The light inside the building is bright, and it takes her eyes a moment to adjust before she sees the walls are covered, floor to ceiling, in Polaroid photographs: A man on a bicycle, his tiny daughter standing on the handle bars. A flash of rainbow feathers, the panicked flight of a macaw from the canopy. Six scientists, their rifles and their biological equipment entangled. Children in muck boots, clutching yellow frogs. Two women cupped in the buttress of a fig tree, laughing. All of the Polaroids are blurred and peeling, in color and in sepia.
“I take photos like these,” says Marisol, and holds up her camera. She snaps a photo of the back of his head as he moves through the light. He continues walking toward the northernmost corner of the room, and she comes to stand behind him. Taped to the wall in front of them are four Polaroid photos: a little boy in glasses, standing with two girls in pressed, navy uniforms; the same boy, very young, holding a tiny, golden fish; a pair of guerilleros with automatic rifles, masks obscuring everything but the eyes; the young man with bright, wide teeth, freckles scattered across his face.
“Where are these from?” asks Marisol. She looks from the photos to his eyes and back again. He pulls a different one from the wall and sets it in her palm. She stares at the photo, her seven-year-old face looking back at her from the peeling paper. Her arms are wrapped around the encyclopedia, its leather cover clearly displayed. She is smiling. Her father stands behind her, looking somewhere to the left of center.
“Where did you get this?” she says, the Polaroid shaking in her fingers. “My brother took that on my birthday.”
The young man swallows. “When I was twelve, the guerrillas took me from my parents and made me fight for them. One night, many years ago, I chased a little girl into a tree.”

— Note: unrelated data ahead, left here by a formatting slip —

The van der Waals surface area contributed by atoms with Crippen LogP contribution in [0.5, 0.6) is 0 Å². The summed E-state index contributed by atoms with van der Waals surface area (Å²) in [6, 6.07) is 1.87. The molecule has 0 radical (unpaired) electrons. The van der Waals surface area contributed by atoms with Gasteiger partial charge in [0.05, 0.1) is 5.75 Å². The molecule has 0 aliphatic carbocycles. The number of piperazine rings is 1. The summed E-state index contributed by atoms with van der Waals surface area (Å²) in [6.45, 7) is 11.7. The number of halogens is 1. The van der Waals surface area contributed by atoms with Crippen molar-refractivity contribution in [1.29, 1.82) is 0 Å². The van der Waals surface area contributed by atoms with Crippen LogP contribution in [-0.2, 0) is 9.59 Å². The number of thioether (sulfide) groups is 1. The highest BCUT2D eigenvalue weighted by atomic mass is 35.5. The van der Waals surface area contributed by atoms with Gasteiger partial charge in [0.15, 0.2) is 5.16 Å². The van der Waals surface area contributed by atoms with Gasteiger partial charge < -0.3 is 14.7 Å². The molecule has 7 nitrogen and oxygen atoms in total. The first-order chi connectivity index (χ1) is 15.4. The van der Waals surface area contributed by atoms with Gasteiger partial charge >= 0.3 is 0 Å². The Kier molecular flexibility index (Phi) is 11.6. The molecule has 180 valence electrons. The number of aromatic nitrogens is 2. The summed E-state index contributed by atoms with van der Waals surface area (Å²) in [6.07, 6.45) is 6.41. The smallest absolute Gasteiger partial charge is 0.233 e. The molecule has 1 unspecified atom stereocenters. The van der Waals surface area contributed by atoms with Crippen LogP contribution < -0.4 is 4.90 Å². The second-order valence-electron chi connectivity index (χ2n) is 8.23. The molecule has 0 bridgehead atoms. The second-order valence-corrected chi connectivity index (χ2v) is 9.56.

Marisol feels nauseated, and the bright light in the room makes her eyes sting.
“I found the photo where we left their bodies.”
Her mouth tastes of sour milk and bergamot. “My father kept that in his pocket,” she says.
“I was so young,” says the young man. “I didn’t know what I was doing. I didn’t have a choice.”
“What’s your name?” she asks him.
“I’ve been waiting for you,” he says.
“What is your name?” she asks again.
The young man kneels before her, tears in his round, brown eyes.
“Velasco Reyes,” he says. “My name is Vasco.”
She clutches the photograph of her father in her hand and runs out into a rush of humid air. The sky seems stiff, and then at once, there is a cold release of rain.
The young man follows Marisol back to the store, a few steps behind on the road for nearly a mile. During dry days, Punta Ballena is all driftwood and dust, but in the storm, it seems the world is made of mud and maracuya, tree limbs drooping with heavy, yellow fruits. Marisol comes into the yard and hides behind the building. She pulls the shirt from her back, desperate to wash her dirty clothes. But the young man follows still. Her undershirt is soaked all down the front, and she can feel him staring at the pink of her breasts as the wet cotton shifts. She cannot look him in the eye.
“Please leave,” she says. “Please leave.”
The girl shuts the door of the shack and peels the last of her clothes from her body. She lifts the bag of bones onto the bed and curls herself around them. She lists aloud all the flora she can think of, slowing the ragged heaving of her chest with each remembered name. Pink-and-yellow-bottle-brush. In two, three. Moon-blooming-gramophone. Out two, three. Strangle-climbing-ladder-tree. In two, three, four. Prickle-bellied-piña. Out two, three, four. She always remembers the river when it rains, even though it was a cloudless morning when she returned to the bodies, her skinny legs sunk knee-deep into the Napo. She’d waded into leftover bits of her brothers, clutching the Polaroid camera. Peeling photo paper floated down onto the surface of the river. A sleepy-eyed squirrel monkey, mid-leap. A human head in a bowl, teeth perpetually smiling. Her seven-year-old toes, mud-brown beneath the murky water. She falls asleep to a steady drum of rain on the tin roof.